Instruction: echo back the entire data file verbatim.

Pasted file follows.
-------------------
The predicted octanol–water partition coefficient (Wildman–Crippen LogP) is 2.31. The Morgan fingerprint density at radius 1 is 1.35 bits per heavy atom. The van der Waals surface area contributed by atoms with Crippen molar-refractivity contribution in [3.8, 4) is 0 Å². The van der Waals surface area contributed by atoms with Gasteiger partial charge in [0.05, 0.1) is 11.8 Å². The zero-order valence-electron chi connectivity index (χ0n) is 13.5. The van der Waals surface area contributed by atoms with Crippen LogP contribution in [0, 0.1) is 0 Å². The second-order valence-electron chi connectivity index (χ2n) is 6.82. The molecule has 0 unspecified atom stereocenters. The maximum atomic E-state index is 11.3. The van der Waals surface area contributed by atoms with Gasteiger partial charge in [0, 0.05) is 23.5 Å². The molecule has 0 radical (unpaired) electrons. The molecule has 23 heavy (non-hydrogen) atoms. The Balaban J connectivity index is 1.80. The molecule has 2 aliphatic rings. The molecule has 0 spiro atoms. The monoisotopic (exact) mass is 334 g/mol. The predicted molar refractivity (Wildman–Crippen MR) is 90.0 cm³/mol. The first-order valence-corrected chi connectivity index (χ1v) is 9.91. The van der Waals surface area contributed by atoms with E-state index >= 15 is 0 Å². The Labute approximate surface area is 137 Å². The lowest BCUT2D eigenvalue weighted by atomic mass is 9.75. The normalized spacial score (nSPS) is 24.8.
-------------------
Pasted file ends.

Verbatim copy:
The predicted octanol–water partition coefficient (Wildman–Crippen LogP) is 2.31. The Morgan fingerprint density at radius 1 is 1.35 bits per heavy atom. The van der Waals surface area contributed by atoms with Crippen molar-refractivity contribution in [3.8, 4) is 0 Å². The van der Waals surface area contributed by atoms with Gasteiger partial charge in [0.05, 0.1) is 11.8 Å². The zero-order valence-electron chi connectivity index (χ0n) is 13.5. The van der Waals surface area contributed by atoms with Crippen LogP contribution in [0, 0.1) is 0 Å². The second-order valence-electron chi connectivity index (χ2n) is 6.82. The molecule has 0 unspecified atom stereocenters. The maximum atomic E-state index is 11.3. The van der Waals surface area contributed by atoms with Gasteiger partial charge in [0, 0.05) is 23.5 Å². The molecule has 0 radical (unpaired) electrons. The molecule has 23 heavy (non-hydrogen) atoms. The Balaban J connectivity index is 1.80. The molecule has 2 aliphatic rings. The molecule has 0 spiro atoms. The monoisotopic (exact) mass is 334 g/mol. The predicted molar refractivity (Wildman–Crippen MR) is 90.0 cm³/mol. The first-order valence-corrected chi connectivity index (χ1v) is 9.91. The van der Waals surface area contributed by atoms with E-state index >= 15 is 0 Å². The Labute approximate surface area is 137 Å². The lowest BCUT2D eigenvalue weighted by atomic mass is 9.75. The normalized spacial score (nSPS) is 24.8.